When we risk vulnerability and tell our stories, we allow others to learn from and find hope in our experience. We are not defined by a single chapter or event in our story. We are the entire book.

One person’s struggle is not uniquely theirs. Struggle is universal. I don’t have to be you to relate to your struggle. We can find a common ground built on empathy and learn from each other.

I’ve worked with folks from different countries who spoke different languages and yet still we found a place of understanding and healing.

A young, single father let me in his home to listen to his story after being misunderstood most of his life. His story read very differently on paper than it did when I heard it on his living room couch. Since I listened to understand this man who is the expert on his own life, I was able to share lessons I learned to empower him to express himself and communicate his family’s needs. He finished his own chapter as the hero because we both were willing to be vulnerable and learn.

I met a woman who’s story looked familiar from ones I’d seen before. A story which consisted of selling her body to support her addiction. However, when I listened rather than sent her own her way, I learned she wasn’t selling anything. She was the victim who couldn’t find the words to ask for help. I even used storytelling to give her the words she didn’t have to help her find safety and write a new chapter on her own terms.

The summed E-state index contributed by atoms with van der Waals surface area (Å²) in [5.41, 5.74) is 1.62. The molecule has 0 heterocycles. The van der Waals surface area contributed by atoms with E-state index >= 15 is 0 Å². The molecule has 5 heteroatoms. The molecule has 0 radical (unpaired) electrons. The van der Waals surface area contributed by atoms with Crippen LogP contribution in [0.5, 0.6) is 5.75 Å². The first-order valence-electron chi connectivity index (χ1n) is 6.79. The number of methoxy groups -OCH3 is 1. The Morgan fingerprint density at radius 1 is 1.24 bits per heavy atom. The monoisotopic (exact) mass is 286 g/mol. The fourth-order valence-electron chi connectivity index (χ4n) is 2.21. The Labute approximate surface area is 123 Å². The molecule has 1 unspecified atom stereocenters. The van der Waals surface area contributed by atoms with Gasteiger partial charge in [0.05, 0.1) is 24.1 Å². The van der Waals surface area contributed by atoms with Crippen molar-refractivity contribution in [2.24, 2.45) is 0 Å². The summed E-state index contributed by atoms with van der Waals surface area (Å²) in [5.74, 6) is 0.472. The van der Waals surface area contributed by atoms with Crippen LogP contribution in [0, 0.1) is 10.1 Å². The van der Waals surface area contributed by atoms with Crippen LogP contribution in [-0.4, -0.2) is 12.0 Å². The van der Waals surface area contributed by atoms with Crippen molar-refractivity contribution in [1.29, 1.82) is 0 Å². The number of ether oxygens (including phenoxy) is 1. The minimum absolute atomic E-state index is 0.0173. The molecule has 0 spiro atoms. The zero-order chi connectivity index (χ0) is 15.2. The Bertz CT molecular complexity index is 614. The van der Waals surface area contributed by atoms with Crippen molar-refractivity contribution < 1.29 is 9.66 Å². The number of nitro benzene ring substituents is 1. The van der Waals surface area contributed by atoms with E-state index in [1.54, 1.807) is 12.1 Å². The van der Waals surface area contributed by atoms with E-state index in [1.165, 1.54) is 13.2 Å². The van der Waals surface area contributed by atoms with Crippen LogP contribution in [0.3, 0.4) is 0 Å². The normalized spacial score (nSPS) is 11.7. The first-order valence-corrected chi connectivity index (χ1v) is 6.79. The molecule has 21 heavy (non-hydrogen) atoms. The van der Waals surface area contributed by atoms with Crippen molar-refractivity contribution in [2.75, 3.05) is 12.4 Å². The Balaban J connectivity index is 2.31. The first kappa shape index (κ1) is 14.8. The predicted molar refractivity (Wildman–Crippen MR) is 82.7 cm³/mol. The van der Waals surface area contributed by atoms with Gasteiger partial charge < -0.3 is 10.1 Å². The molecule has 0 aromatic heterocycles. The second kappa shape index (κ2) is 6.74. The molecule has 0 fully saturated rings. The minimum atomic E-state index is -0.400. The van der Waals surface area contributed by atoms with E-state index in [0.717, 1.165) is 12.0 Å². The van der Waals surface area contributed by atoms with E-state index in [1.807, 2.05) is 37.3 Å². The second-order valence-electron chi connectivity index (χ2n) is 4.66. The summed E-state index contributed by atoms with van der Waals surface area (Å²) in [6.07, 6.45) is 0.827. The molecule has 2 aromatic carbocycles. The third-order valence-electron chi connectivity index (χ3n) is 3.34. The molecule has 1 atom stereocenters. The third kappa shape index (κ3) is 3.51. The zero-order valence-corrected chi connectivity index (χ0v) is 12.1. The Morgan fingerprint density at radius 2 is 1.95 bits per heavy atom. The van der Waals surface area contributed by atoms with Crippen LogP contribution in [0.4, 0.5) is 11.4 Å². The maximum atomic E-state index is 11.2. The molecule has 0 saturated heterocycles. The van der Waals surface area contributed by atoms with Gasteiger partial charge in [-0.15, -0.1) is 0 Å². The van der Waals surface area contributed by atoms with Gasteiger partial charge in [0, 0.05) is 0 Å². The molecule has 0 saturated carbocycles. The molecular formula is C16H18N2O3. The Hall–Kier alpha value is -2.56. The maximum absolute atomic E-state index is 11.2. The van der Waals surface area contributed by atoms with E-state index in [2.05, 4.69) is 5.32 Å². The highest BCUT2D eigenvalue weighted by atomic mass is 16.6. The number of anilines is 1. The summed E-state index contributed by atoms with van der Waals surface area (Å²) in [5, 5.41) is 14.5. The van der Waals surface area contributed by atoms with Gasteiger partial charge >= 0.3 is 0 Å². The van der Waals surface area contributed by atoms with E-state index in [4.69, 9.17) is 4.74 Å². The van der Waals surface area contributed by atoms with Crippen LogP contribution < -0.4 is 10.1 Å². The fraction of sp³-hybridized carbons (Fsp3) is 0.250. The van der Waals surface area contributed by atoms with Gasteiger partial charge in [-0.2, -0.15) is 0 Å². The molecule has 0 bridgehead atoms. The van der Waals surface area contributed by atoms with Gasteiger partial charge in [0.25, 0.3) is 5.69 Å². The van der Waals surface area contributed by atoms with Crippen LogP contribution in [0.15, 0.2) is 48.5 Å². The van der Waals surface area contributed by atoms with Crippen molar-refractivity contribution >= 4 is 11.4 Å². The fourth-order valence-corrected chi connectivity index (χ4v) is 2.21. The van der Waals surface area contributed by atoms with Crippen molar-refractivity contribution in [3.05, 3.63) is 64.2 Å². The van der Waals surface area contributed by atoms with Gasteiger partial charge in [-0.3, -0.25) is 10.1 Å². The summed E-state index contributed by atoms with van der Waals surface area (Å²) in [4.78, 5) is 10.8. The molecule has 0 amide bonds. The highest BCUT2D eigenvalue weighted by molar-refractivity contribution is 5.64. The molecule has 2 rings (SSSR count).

As a collector of stories, I listen and learn from each person I’ve seen and share these lessons to help the next person. My grandmother, who as a girl walked to school in the snow uphill both ways while dodging a bull in the field, continuously told us that story as we were growing up to define the struggle of actually getting to school. She was very animated when telling about how her father, my great-grandfather would use a pitchfork to keep the bull at bay while her and her siblings would cross the field to get to school each day. She typically pulled this story out when my brother or I would complain about school. She had to fight to go to school and we merely had the privilege of complaining about it. My grandmother went on to graduate from nursing school which was not a typical story at that time. I hold on to her diploma as one of my treasures because her struggle laid the path for me to finish graduate school.

Therapy works best when the storyteller is brave enough to go the distance, learn the lessons and continue their story. A good therapist will not tell you what to do. A good therapist will set the table and allow you to pick your seat and invite the rest of the guests and even plan the menu. They may guide you and make suggestions on the appetizers or wine choice, but you are the expert on your story and your life.

You are the guru at the top of your mountain.

You are the extinguisher for your fire.

You are the freedom in the ashes that remain.

And if the story isn’t going the way you want, there’s nothing like a good plot twist…